Box Office Brasserie:
Movie News For Movie Lovers

This weekend takes us one step closer to the birthday of many people’s lord and savior, Jesus Christ. No doubt the box office could use little saving too, as Hollywood’s holiday season has witnessed spending decrease severely versus last year.

It’s in the hands of God, now. Sort of. Faith-based films  have breathed new life into box office all year in 2014,  with “God’s Not Dead” ($60M), “Heaven is for Real” ($91M), “Son of God” ($59M) and “Noah” ($362M worldwide) all performing well beyond expectations.

After a two week lull that saw “Mockingjay Pt. 1” make a mockery of multiplexes, Fox’s “Exodus: Gods and Kings” arrives with the pomp and circumstance (and budget: $135M) of a genuine blockbuster. Except for one thing: it doesn’t have the buzz.

There is no question director Ridley Scott (“Gladiator,” “Prometheus”) knows how to whip up big-time flicks, however this one might just feel a little too close to Darren Aronofsky’s “Noah” to audiences–hard to miss that big wave that is front and center in the trailer and posters.

That film debuted with $41M earlier this year, but with “ho-hum” word -of-mouth, barely surfaced with over $100M domestic. “Exodus” may get by with extended playability through the holiday season, but it certainly won’t come from critics as they have been pummeling the film–currently just 37% on Rotten Tomatoes.

That means it’s up to church groups and the heartland to push “Exodus” past what is expected to be a $30M opening. Will definitely be enough for #1, but honestly needs substantially more than that to justify its massive budget.




On the flip side of that is Chris Rock’s latest joint, “Top Five.” They say write what you know…and that’s exactly what the former SNLer does here as he plays a comedian who is trying to make it as a serious actor.

Paramount is dropping “Top Five” in under 1,000 theaters, but it should play strong to its core. It’s also 90% fresh on Rotten Tomatoes, and looks like his funniest and most “real” film since “CB4.” Nice to have Rock doing films like this instead of just getting a paycheck for “Grown Ups 3.”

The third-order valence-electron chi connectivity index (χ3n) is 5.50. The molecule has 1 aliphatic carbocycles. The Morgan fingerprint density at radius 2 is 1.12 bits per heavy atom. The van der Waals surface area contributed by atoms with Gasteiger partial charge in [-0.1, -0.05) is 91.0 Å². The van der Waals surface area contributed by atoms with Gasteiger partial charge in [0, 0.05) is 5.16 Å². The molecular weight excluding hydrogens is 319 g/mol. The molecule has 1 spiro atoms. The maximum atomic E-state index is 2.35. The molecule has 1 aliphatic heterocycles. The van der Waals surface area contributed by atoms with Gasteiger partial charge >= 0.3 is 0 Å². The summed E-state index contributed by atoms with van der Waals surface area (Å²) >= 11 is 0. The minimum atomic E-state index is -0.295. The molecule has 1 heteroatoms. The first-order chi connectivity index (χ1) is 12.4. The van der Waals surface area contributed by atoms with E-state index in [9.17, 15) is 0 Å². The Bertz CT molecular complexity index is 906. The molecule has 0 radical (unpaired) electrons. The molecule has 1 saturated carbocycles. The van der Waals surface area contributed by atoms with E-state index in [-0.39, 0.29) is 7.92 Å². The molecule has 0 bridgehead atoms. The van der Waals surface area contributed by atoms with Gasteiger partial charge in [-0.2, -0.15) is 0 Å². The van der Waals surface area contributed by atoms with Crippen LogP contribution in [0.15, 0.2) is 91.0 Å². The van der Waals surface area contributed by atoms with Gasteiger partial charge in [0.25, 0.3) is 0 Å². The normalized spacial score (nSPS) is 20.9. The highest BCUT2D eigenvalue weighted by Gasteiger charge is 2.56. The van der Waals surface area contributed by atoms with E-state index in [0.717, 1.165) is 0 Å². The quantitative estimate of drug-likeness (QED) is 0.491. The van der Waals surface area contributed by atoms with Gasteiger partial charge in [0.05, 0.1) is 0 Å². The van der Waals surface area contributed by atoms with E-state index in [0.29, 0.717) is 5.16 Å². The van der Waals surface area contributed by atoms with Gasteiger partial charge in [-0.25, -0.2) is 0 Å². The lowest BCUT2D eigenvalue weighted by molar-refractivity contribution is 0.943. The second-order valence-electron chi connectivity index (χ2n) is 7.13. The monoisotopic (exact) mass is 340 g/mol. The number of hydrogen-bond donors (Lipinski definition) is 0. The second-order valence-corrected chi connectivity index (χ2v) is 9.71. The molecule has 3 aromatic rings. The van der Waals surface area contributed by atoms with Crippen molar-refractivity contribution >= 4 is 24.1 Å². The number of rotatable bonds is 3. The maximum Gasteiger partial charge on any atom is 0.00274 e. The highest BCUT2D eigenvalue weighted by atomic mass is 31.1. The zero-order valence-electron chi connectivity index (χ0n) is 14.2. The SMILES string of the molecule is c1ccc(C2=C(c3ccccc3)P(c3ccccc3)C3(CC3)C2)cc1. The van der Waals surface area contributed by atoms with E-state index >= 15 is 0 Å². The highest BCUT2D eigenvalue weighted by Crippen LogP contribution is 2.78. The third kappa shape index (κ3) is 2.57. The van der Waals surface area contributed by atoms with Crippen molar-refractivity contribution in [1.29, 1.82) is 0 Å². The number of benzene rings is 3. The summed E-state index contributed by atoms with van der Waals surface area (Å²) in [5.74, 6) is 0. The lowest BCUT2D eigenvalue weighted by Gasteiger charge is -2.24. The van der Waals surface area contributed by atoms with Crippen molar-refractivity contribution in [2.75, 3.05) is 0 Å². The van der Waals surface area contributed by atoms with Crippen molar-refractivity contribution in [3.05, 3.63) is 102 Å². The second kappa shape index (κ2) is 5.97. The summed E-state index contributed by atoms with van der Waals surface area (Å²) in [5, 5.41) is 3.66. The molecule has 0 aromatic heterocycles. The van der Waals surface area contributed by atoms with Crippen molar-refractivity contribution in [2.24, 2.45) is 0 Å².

Should see some decent coin…upwards of $10M.



CB4: “Straight Outta Locash”(For Mature Audiences Only)



1. Exodus – $28M

2. Hunger Games: Mockingjay Pt. 1 – $11M

3. Top Five – $10M

4. Penguins of Madagascar – $7M

5. Big Hero 6 – $5.5M



Look, all press is good press…except when emails are leaked that make your company look like a bunch of insensitive idiots.  Hey, we all know Hollywood is loaded with lunatics and louts, but actually having evidence that painfully illustrates just how crass some individuals can be is pretty conclusive. Might be a swell time to clean house, because I’m not really sure how even the best PR agency could spin this amount of dirt–no way they’re going to bury all this glaring evidence.

Forget the fact that no one knows what group is actually responsible for Sony’s massive digital leak, which includes many of their upcoming films, but it’s not like their slate of films was that spectacular anyways.

Listen, “Annie” and “The Interview” are still going to make their money and it’s highly doubtful there will be any “pirate” effect on these films, considering “Annie” is a family film (which always play well around the holiday season) and “The Interview” really does need all the press it can get.



The Golden Globe Awards, hosted by Tina Fey and Amy Poehler, will air on NBC on Jan. 11.

Best Motion Picture, Musical or Comedy
Into the Woods
The Grand Budapest Hotel
St. Vincent

Best Motion Picture, Drama
The Imitation Game
The Theory of Everything

Best Director
Wes Anderson, The Grand Budapest Hotel
Ava DuVernay, Selma
David Fincher, Gone Girl
Alejandro G. Iñárritu, Birdman
Richard Linklater, Boyhood

Best Actor, Drama
Steve Carell, Foxcatcher
Benedict Cumberbatch, The Imitation Game